Media, Pols Talking Us Into A Recession?

Media types–you know who you are–and certain politicos have such a vested interest in hyping the current economy as dogmeat, there’s a good chance we’re talking ourselves into a recession. Investment banker Mark Dufilho of Houlihan Lokey said much the same during a Dallas Capital Markets Update this morning at the Belo Mansion. Though it’s “a little shaky” the U.S. economy still has legs, Dufilho said, there’s still a ton of capital out there looking for a home, and business/finance deals are still getting done. However, he added, “USA Today runs a story every day on whether we’re headed into a recession. You try to tell them, if they keep running that story, there will be a recession!”


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26 responses to “Media, Pols Talking Us Into A Recession?”

  1. Josh says:

    Gwyon, you should’ve just posted “first!” which is the equivalent of what you just did…

  2. Former middle class says:

    You know, leave it up to an investment banker to pooh-pooh how bad the economy is for the common people…. he and the likes of him are nearly as culpable for the current situation as is the lame duck president. Investment bankers and Wall Street with their what have you done for me this quarter mentality have ruined the American economy while at the same time taking billions in greed driven profit. I’m unimpressed that there is capital out there looking for a home and there are still business/finance deals getting done. I have a $150,000 home in the suburbs that i will be lucky to be able to sell without a loss, when and if i am able to retire because of all the foreclosures in the neighborhood, I’m going into debt deeper and deeper just to pay for my gas to commute because DART keeps pushing the arrival of the train in my community back while they wonder where that billion went and the price of groceries continues to skyrocket because somebody in washington decided it would be a good idea for all the farmers to plant corn for ethanol instead of food thereby driving up the price of every food item that has any corn connection…. And there is a very real possibility that my college educated kids will never have economic or employment stability because the attitude (driven by the Wall Street “we don’t care what you make, just make it cheaper with fewer people so we get our dividends crowd) of employers that the American worker is simply another resource to be used up and cast aside. Forgive me but there is a very real economic crisis killing America’s middle class. It isn’t just media speculation and politicians that are fueling this.

  3. Trey Garrison says:

    “You know, leave it up to an investment banker to pooh-pooh how bad the economy is for the common people….”

  4. Bobby Ewing says:

    So housing sales down by a record level, personal debt at a record high, the dollar at an extreme low, oil prices at a record high…all of this is simply the economy on healthy ground? I guess I need an economics lecture…someone help me.

  5. Trey Garrison says:

    Housing sales are down FROM record levels.
    Personal debt is not at an all time high.
    The dollar being at a low is only bad from a certain perspective.
    Oil prices are retreating from highs.

  6. Former middle class says:

    And can somebody explain to me why $749,000 mortgages need a bailout? Try to live within your means people… and if you have to work in California…. rent an apartment.

  7. Unfortunately the middle class squeeze has been on for some time now, not just with the slowdown. Housing was experiencing a bubble and eventually had to come down as did tech stocks post-dotcom.Low interest rates for such a protracted period, while stimulating growth, also encouraged excess risk-taking with ample financial liquidity chasing lower returns. The financial sector was encouraged to find higher returns elsewhere–found them and lost them. The Fed has given a partial bailout thanks to Wall Street and to reduce economic anxiety. Be concerned about Wall Street not learning its lesson thinking the Fed will bail them out in a pinch. The government stimulus will add to debt burdens, and foreign creditors are coming to the rescue.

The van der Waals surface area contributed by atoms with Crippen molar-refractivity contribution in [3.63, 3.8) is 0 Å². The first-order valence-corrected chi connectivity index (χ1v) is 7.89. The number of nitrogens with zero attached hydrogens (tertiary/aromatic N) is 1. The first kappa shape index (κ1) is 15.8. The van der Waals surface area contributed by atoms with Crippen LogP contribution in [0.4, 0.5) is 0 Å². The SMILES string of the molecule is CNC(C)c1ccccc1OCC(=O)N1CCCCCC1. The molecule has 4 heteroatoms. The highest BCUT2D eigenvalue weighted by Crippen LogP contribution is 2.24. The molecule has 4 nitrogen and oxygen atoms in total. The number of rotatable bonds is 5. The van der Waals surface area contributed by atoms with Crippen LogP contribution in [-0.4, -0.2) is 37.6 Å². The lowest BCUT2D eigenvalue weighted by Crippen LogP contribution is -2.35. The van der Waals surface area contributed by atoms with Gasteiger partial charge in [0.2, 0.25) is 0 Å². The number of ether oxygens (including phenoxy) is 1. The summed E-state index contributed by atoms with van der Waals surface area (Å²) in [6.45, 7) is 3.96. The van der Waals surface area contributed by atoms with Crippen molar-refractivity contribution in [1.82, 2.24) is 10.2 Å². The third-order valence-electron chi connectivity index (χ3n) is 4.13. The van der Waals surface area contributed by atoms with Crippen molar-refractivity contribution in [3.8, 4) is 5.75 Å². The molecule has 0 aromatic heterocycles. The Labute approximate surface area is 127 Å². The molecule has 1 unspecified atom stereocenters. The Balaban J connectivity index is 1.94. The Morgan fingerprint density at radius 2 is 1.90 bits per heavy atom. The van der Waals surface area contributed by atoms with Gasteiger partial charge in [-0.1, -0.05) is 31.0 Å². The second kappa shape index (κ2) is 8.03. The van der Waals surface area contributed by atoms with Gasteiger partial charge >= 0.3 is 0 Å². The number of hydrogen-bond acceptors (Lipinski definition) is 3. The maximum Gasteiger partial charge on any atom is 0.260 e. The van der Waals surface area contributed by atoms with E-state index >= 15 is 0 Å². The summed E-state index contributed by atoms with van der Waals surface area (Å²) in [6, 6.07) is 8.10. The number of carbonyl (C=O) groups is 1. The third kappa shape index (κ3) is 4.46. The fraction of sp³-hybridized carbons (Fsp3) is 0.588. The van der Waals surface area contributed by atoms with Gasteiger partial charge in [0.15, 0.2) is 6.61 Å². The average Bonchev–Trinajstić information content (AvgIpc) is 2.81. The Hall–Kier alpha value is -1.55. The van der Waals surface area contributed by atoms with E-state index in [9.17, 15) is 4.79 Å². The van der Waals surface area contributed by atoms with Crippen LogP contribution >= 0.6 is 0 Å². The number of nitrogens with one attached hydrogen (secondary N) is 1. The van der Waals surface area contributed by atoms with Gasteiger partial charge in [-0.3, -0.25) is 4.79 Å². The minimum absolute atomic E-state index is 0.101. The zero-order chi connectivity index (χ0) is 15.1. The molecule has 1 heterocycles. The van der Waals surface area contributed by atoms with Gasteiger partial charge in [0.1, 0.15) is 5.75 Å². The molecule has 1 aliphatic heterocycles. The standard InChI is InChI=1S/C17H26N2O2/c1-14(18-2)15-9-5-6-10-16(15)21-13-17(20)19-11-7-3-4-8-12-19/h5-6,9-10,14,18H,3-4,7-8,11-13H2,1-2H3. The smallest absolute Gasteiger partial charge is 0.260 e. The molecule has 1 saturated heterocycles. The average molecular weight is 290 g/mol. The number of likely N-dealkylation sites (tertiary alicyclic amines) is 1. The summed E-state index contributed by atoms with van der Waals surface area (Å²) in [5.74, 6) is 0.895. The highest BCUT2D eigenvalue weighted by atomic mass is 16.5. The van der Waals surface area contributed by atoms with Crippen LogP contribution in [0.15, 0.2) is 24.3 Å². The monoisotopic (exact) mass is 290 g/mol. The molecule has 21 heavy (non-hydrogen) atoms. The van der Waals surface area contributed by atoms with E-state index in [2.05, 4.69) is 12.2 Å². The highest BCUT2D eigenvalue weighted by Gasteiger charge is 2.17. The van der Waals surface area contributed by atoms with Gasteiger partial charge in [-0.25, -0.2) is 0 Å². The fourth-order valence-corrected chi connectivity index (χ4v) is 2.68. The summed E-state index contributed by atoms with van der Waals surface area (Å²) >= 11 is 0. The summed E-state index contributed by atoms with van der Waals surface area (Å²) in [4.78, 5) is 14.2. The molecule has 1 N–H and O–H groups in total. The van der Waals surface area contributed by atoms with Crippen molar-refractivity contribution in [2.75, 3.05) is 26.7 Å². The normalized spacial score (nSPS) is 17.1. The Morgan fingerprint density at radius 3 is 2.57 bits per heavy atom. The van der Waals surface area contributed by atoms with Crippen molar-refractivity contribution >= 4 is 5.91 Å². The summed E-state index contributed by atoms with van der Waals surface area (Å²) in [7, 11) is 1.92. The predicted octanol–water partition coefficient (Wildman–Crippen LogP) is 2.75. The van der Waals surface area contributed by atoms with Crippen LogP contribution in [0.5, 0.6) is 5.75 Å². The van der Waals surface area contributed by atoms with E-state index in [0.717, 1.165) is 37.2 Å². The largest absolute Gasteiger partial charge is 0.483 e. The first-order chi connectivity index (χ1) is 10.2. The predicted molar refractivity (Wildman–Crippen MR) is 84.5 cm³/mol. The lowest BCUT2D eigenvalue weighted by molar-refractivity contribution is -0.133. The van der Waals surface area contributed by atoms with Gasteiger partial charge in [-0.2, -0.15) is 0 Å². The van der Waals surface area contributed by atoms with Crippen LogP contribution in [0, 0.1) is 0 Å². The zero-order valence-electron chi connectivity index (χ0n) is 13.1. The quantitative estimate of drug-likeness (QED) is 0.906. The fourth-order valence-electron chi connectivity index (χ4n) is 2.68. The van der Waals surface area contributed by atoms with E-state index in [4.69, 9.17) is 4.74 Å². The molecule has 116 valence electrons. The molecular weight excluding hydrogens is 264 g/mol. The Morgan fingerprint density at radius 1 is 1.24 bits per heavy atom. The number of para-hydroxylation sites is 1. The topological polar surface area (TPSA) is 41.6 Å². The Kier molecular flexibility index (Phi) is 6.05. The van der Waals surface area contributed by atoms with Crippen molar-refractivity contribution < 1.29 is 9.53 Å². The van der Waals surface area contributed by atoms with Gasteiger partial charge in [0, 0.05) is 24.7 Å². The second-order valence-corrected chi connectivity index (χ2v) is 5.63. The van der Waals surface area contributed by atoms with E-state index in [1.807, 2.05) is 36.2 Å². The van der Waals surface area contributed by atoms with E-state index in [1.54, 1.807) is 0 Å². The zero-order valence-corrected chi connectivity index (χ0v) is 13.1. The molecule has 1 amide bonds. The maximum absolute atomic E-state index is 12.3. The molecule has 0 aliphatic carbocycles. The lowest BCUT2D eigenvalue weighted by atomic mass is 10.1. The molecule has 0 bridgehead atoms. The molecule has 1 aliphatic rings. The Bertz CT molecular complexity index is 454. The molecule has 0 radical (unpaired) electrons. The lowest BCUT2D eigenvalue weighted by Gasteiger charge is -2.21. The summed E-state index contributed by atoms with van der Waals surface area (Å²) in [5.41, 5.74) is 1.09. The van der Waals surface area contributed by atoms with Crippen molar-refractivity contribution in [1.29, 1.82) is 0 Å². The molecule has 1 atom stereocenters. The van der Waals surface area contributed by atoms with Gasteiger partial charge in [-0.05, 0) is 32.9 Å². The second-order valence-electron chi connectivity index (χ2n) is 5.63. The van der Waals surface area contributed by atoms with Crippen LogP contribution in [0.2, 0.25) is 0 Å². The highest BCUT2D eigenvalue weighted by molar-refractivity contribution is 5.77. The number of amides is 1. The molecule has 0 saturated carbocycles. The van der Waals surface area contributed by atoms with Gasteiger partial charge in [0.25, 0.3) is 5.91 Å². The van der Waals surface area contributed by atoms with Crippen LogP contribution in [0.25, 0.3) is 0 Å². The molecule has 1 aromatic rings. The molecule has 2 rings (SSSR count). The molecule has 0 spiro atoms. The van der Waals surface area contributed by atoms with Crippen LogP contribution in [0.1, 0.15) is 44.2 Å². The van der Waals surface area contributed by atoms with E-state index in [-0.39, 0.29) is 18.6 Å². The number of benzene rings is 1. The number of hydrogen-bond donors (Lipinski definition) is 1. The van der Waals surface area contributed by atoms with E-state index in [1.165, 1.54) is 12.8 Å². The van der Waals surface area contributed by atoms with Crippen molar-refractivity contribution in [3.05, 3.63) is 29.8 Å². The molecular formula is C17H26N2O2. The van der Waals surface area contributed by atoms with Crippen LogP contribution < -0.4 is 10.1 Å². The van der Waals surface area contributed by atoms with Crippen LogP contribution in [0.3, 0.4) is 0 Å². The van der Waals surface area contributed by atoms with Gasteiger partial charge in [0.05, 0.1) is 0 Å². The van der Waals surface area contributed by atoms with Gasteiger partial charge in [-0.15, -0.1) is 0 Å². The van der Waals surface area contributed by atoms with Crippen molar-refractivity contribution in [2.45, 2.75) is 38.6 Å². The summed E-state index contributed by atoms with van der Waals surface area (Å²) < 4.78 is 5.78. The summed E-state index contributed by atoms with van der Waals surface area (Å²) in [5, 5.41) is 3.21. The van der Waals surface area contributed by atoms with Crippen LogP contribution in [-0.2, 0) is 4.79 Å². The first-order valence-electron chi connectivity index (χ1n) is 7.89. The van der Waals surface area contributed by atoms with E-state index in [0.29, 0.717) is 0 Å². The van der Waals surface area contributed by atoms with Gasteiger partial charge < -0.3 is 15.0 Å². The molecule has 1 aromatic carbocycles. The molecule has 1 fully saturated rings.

Take a deep breath, as economic cycles do what they will always do. Look at the real economy. It grew 4.5% in 3rd Q 2007 and estimated at 1.5% 4th Q. I see these as signs of macroeconomic corrections with some individuals (the middle) taking more of the hit.

  8. the amanda says:

    $749K in CA is equivalent to $150-160K here, with the same rules, etc. Lenders in states such as NY, VA, CA, NV, etc., were under PRESSURE from a DEMOCRAT congress and house to indulge these exotic loans…the NINJA (No income, no job, or assets…) and the like. Sorry for your trouble “former,” I hear Russia has a lot of opportunity right now.

  9. Trey Garrison says:

    Well said, Jennifer.

  10. Julie says:

    Former Middle, don’t try to explain our middle class problems to people who aren’t middle class (or–more commonly–don’t think they are). They cannot relate at all.

    They won’t get it until the US absolutely collapses into a third-world country (handful of wealthy, masses of poor)…and they THEY will be the ones asking, “what happened??”

  11. MushMouth says:

    I love, just love this great parody you guys have. Whoever this “Trey Garrison” character really is “he” IS BRILLIANT!


  12. Ed Wallace says:

    Are we in a recession? No one knows and it often takes a year or more for a recession to have been officially declared. Are we headed towards a recession? Again, there is no real consensus.
    As for point of reference, I recently wrote an article for Businessweek online ( about the future of automobile sales in America once the Baby Boomers retire. In researching the information to document that story, here are a few important facts from the Department of Commerce, the Federal Reserve and the Bureau of Labor Statistics.